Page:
Sunday, October 3, 2010

Finishing making Panela

Just got back from the Finca after 2 days. Rode back on the motorcycle through clouds, that was very fun.
Before I forget, I just ate a "cuso" a 2 inch long fried grub. I was hesitant. Actually delicious though. Still only ate one.
Before I describe the end of the Panela making process, let me describe my doctors visit from a couple of days ago. Went to see the doctor, in a random alleyway in San Miguel de Los Bancos. No appointment, and only waited 5 minutes. The doctor spoke only Spanish, and I explained I had a sore throat, a little bit of diarrea, but mostly had just been exhausted and slept for the last 4 days. He asked me a couple of questions, poked my tummy a bit and listened with a stethoscope, and then proceeded to perscribe me 4 different things. A shit-ton of ammoxicilin (I figure you can't go wrong), two other unmarked pills which I am a little bit scared of, and a big bottle of "Pedialyte" which is like baby formula rehydration fluid, which I am supposed to drink a half cup of every half hour, which I did for about 2 hours. The doctor consultation cost 5$. Seriously. And the drugs, altogether, cost 16. Forget health care, lets just send all the poor people to South America. I'll bet I could have my appendix removed for 20 bucks. That being said, my throat still feels like shit and I am still a bit sick, so I think this doctor was incompetent. I guess you get what you pay for. Moving on. (Two days later and I am in Quito ready to see another get what you pay for...)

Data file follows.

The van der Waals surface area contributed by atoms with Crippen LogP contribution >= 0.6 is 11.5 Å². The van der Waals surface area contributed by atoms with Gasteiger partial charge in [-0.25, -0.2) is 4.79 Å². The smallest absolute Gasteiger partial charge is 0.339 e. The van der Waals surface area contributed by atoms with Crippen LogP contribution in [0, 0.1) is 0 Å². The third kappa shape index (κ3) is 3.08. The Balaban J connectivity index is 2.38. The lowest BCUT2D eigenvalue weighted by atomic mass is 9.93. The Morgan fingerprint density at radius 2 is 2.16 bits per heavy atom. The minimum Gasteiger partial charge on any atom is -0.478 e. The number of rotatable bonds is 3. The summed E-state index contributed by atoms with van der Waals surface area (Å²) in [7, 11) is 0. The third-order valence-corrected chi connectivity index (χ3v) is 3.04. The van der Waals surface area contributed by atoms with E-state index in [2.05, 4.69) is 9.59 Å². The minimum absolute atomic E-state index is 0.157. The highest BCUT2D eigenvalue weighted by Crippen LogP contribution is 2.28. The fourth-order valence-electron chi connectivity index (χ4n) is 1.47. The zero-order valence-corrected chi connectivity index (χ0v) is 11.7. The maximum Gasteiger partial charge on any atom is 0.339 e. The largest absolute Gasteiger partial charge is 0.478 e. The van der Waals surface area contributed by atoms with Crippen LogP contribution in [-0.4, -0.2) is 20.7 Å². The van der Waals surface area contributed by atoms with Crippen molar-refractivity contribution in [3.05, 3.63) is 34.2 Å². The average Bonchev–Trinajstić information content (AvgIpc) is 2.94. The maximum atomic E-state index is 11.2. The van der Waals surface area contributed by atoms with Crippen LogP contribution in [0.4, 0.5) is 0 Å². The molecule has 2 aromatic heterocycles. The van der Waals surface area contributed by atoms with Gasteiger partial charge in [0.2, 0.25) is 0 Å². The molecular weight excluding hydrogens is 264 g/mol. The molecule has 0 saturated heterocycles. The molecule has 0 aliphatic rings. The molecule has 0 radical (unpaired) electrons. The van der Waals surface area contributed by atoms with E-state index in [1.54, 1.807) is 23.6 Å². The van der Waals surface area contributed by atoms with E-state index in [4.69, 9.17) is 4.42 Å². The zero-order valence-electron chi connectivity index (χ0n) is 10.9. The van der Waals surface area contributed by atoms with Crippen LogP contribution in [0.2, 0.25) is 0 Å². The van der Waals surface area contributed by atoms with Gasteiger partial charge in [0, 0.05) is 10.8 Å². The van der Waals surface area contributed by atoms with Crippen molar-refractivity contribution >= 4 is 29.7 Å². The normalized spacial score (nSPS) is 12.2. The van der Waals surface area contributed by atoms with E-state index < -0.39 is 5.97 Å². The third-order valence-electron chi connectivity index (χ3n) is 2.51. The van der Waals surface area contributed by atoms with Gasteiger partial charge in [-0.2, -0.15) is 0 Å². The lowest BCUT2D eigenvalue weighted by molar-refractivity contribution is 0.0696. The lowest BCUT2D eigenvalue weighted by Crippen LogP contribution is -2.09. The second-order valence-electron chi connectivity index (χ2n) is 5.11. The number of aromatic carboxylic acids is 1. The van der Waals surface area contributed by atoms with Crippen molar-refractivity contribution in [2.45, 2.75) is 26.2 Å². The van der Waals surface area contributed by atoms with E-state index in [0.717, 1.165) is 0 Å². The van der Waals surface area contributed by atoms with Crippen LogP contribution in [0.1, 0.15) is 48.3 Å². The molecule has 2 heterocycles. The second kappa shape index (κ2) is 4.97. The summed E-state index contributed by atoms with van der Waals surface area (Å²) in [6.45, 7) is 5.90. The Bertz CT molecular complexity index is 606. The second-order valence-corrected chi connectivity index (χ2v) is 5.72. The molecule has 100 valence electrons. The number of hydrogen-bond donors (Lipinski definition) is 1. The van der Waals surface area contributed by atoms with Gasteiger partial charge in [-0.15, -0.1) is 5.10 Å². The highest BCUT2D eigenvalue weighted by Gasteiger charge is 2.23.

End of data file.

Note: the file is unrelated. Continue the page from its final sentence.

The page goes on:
FInished the Panela making process. Dragged a veritable mountain of cut sugar cane to the Trapicha, the machine which crushes the cane into juice, and start the motor. There is a filter system for the juice when it comes out of the machine, which is a wooden box with a screen in it. The juice flows through this box and then through a long hose into the top of the oven, which is a 3 part long metal container on top of a very large amount of fiercely burning wood and embers. Cane is juiced until each of the three parts has a solid eight inch bed of sugar juice, and then the oven is superheated until the juice starts to cook. For about four hours people stand by the various compartments skimming froth which comes to the surface off of the juice, which is the leftover dirt from the cane, and impurities. Halfway through, syrupy water made from soaking a special kind of treebark is added, which further helps remove the dirt, and later burns off. After four hours the first compartment, which is the hottest, starts to bubble up and is filled with golden sugar bubbles. When this gets to the right consistency is it poured into another container to cool briefly and the liquid from the other countainers, which boils down to about 2 inches, is poured in the first containter, in order to cook faster. The liquid hot Panela is first poured onto long pieces of Banana bark, to make ghetto taffy and marshmellows. This parts just for fun. The rest is then loaded into giant wooden scoops, and poured into circular metal molds sitting on a table (which we built earlier). The Panela has to be in the mold without the first 2 minutes or it turns hard. When it cools, the molds are removed and there are 25 shiny golden sugar bricks ready for sale, and a ton of micelaneous powder and chunks to snack on. This is how Panela is made. From aabout 500 stalks of sugar cane, you get 25 circular blocks, three inches tall, with a diameter of about 5 inches. Lots of work for a little product, but its delicious, and watching the molten panela is awesome. We did two loads yesterday and were making Panela until 10.
Today we relaxed, went to the river and swam around, and then came back to LT. More later

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